Given the current tense climate, it has been three months since any comedy shows have taken place in person. With the current social distancing protocols, a show available through online streaming may be the next best thing.
This National Indigenous History Month, Indigenous students are sharing their experiences at UBC. From classroom debates to leadership across campus.
While most of these statements emphasized the privilege of institutions such as art museums and galleries, they also lacked clarity — specifically around what actions institutions will take to combat systemic racism in either the short or long term.
The true narrative was changed & another created, and it was only Columbus that was celebrated.
Being Asian, to me, means knowing at the end of the day that the whole community is there for each other, ready to face the good and the bad side by side.
Do not mispronounce it. I do not want to correct you twice.
I can't see myself in the signal's static. I speak but I only hear your cadence. :// Bàba, how do you say this word in Chinese?
The COVID-19 pandemic hasn’t stopped UBC students from pursuing their passions in theatre.
It seems for this cast, their biggest challenge was the urge to cheat and a lack of discipline, with almost the entire cast doing some Instagram sleuthing to reveal their matches.
This ongoing conversation about home and belonging — one shared by many Asians and Asian-Canadians across the UBC community — has been encapsulated in Motherlands, a podcast series for CiTR’s special programming during Asian Heritage Month.
Inspired by the popular Netflix shows Love Is Blind, UBC students have taken it upon themselves to create their very own quarantine reality dating show!
This year for our annual reading list, we thought we would do something different. As most libraries and bookstores are closed we wanted to recommend things that you would actually be able to get a hold of — podcasts.
Back at home, meals like fried plantains — a sickly-sweet dish of deep fried plantains that is typically served with scrambled eggs — were common, especially for lunch or dinner.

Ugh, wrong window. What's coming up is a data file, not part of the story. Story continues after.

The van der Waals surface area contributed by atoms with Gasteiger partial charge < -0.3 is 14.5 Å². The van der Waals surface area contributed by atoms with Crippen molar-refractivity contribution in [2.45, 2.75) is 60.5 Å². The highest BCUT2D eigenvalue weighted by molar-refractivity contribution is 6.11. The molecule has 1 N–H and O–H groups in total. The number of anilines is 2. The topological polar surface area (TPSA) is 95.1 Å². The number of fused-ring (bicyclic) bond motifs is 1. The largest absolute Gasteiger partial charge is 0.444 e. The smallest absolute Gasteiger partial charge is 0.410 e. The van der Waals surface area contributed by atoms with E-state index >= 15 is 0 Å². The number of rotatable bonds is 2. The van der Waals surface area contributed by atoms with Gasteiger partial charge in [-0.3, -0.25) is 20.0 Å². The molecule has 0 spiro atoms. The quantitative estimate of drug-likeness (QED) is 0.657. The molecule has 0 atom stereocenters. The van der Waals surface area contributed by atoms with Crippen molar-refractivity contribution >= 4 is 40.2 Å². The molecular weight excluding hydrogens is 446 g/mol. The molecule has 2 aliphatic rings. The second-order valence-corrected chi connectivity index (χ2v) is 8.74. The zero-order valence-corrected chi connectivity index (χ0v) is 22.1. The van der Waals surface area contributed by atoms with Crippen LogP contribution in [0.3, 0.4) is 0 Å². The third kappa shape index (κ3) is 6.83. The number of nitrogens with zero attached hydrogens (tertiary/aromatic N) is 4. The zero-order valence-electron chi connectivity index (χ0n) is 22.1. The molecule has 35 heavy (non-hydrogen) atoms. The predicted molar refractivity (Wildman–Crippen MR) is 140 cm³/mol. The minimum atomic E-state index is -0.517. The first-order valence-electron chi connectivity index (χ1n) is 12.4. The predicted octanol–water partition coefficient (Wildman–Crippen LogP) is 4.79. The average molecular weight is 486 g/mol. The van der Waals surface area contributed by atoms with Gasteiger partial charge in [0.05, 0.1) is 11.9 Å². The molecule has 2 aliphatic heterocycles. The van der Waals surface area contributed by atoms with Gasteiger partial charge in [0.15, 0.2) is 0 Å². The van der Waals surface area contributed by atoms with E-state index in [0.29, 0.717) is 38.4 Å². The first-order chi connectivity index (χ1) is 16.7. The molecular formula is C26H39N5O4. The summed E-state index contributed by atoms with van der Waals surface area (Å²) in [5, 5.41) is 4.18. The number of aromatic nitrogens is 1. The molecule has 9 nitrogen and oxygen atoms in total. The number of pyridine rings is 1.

A group of UBC students and local activists are spearheading a Facebook group meant to provide support to Vancouverites amid the COVID-19 global pandemic — and it’s quickly growing into a social movement.
Art is defining student activist movements in a world that’s increasingly moving to social media. The visual side of activism has evolved to encompass new forms with students embracing performance and Lennon walls — but despite the shift online, one medium remains especially striking: the protest sign.
The situation has been chalked up as a misunderstanding, but it has given the art community a platform to give more attention to the AMS’s permanent art collection and the importance of understanding the context of the collection before selling any of it.
To heighten protective health measures around COVID-19 exposure, all UBC Library location at both Vancouver and Okanagan campuses will be closed March 20 at 5 p.m. until April 6 at 9 a.m.
As classes move online, recreational activities and institutions around Vancouver are also closing as the government tightens measures to prevent the spread of COVID-19 in BC. Here’s a list of what’s closing.
As with everything else at UBC, on-campus libraries are making changes to their hours and lending services to adapt to COVID-19 concerns.
Here is a list of all the closures and cancellations for arts and culture events and centres on campus.
After a year of productions exploring the past, Revolt. She Said. Revolt Again. looks to be a refreshingly relevant play about anger, feminism and the specific type of rage that can incite revolution.
The signs — a piece called “WUNISKA,” meaning “arise” — are just one part of the Hatch Gallery’s latest exhibition, Together: Communities of Healing. The exhibition was made in collaboration with the Sexual Assault Support Center (SASC). Together is the second collaboration between the Hatch and the SASC, following last March’s Healing Fires.